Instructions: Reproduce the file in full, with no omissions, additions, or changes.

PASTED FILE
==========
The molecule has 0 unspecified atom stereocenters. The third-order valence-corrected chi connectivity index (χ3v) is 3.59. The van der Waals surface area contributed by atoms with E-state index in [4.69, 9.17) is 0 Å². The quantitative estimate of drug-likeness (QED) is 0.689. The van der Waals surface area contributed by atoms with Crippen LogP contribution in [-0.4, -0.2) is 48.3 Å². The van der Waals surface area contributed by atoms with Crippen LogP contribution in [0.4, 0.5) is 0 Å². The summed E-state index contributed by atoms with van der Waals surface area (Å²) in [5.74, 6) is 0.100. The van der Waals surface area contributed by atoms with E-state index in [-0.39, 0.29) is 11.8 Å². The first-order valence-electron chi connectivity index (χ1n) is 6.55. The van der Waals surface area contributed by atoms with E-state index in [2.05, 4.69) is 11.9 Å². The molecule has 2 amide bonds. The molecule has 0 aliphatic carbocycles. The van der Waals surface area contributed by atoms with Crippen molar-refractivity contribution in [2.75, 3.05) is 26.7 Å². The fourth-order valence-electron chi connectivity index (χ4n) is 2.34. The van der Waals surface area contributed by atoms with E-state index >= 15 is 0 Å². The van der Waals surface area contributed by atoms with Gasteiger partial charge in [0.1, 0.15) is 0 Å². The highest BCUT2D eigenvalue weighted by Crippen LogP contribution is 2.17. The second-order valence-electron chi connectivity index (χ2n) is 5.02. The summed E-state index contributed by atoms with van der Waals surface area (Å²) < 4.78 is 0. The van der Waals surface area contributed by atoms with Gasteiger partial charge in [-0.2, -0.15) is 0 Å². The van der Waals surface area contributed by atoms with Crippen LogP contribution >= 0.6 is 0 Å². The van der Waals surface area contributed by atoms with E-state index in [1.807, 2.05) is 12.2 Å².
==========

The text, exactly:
The molecule has 0 unspecified atom stereocenters. The third-order valence-corrected chi connectivity index (χ3v) is 3.59. The van der Waals surface area contributed by atoms with E-state index in [4.69, 9.17) is 0 Å². The quantitative estimate of drug-likeness (QED) is 0.689. The van der Waals surface area contributed by atoms with Crippen LogP contribution in [-0.4, -0.2) is 48.3 Å². The van der Waals surface area contributed by atoms with Crippen LogP contribution in [0.4, 0.5) is 0 Å². The summed E-state index contributed by atoms with van der Waals surface area (Å²) in [5.74, 6) is 0.100. The van der Waals surface area contributed by atoms with E-state index in [-0.39, 0.29) is 11.8 Å². The first-order valence-electron chi connectivity index (χ1n) is 6.55. The van der Waals surface area contributed by atoms with E-state index in [2.05, 4.69) is 11.9 Å². The molecule has 2 amide bonds. The molecule has 0 aliphatic carbocycles. The van der Waals surface area contributed by atoms with Crippen molar-refractivity contribution in [2.75, 3.05) is 26.7 Å². The fourth-order valence-electron chi connectivity index (χ4n) is 2.34. The van der Waals surface area contributed by atoms with E-state index >= 15 is 0 Å². The van der Waals surface area contributed by atoms with Gasteiger partial charge in [0.1, 0.15) is 0 Å². The highest BCUT2D eigenvalue weighted by Crippen LogP contribution is 2.17. The second-order valence-electron chi connectivity index (χ2n) is 5.02. The summed E-state index contributed by atoms with van der Waals surface area (Å²) < 4.78 is 0. The van der Waals surface area contributed by atoms with Gasteiger partial charge in [-0.2, -0.15) is 0 Å². The van der Waals surface area contributed by atoms with Crippen LogP contribution >= 0.6 is 0 Å². The van der Waals surface area contributed by atoms with E-state index in [1.807, 2.05) is 12.2 Å².